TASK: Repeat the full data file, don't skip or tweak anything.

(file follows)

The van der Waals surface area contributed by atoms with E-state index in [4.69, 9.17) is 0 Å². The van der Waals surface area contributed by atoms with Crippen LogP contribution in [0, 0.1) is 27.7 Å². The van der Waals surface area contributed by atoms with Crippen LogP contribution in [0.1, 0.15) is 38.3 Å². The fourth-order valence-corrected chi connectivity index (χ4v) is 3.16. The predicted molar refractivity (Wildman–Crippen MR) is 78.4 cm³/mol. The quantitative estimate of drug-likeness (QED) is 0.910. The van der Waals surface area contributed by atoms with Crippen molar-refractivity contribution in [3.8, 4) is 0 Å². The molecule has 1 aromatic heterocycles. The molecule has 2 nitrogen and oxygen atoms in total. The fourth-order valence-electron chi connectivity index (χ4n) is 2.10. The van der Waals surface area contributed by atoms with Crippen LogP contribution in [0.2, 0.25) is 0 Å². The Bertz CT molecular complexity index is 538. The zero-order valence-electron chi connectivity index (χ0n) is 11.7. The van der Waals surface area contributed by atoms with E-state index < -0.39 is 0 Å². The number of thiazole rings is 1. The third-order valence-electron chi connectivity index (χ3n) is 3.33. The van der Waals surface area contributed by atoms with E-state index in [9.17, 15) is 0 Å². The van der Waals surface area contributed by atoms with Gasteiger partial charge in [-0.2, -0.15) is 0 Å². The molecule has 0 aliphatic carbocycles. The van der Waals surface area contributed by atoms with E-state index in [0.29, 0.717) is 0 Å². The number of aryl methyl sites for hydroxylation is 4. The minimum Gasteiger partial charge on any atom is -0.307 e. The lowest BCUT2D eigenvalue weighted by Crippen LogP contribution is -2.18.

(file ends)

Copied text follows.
The van der Waals surface area contributed by atoms with E-state index in [4.69, 9.17) is 0 Å². The van der Waals surface area contributed by atoms with Crippen LogP contribution in [0, 0.1) is 27.7 Å². The van der Waals surface area contributed by atoms with Crippen LogP contribution in [0.1, 0.15) is 38.3 Å². The fourth-order valence-corrected chi connectivity index (χ4v) is 3.16. The predicted molar refractivity (Wildman–Crippen MR) is 78.4 cm³/mol. The quantitative estimate of drug-likeness (QED) is 0.910. The van der Waals surface area contributed by atoms with Crippen molar-refractivity contribution in [3.8, 4) is 0 Å². The molecule has 1 aromatic heterocycles. The molecule has 2 nitrogen and oxygen atoms in total. The fourth-order valence-electron chi connectivity index (χ4n) is 2.10. The van der Waals surface area contributed by atoms with Crippen LogP contribution in [0.2, 0.25) is 0 Å². The Bertz CT molecular complexity index is 538. The zero-order valence-electron chi connectivity index (χ0n) is 11.7. The van der Waals surface area contributed by atoms with E-state index < -0.39 is 0 Å². The number of thiazole rings is 1. The third-order valence-electron chi connectivity index (χ3n) is 3.33. The van der Waals surface area contributed by atoms with E-state index in [9.17, 15) is 0 Å². The van der Waals surface area contributed by atoms with Gasteiger partial charge in [-0.2, -0.15) is 0 Å². The molecule has 0 aliphatic carbocycles. The van der Waals surface area contributed by atoms with E-state index in [0.29, 0.717) is 0 Å². The number of aryl methyl sites for hydroxylation is 4. The minimum Gasteiger partial charge on any atom is -0.307 e. The lowest BCUT2D eigenvalue weighted by Crippen LogP contribution is -2.18.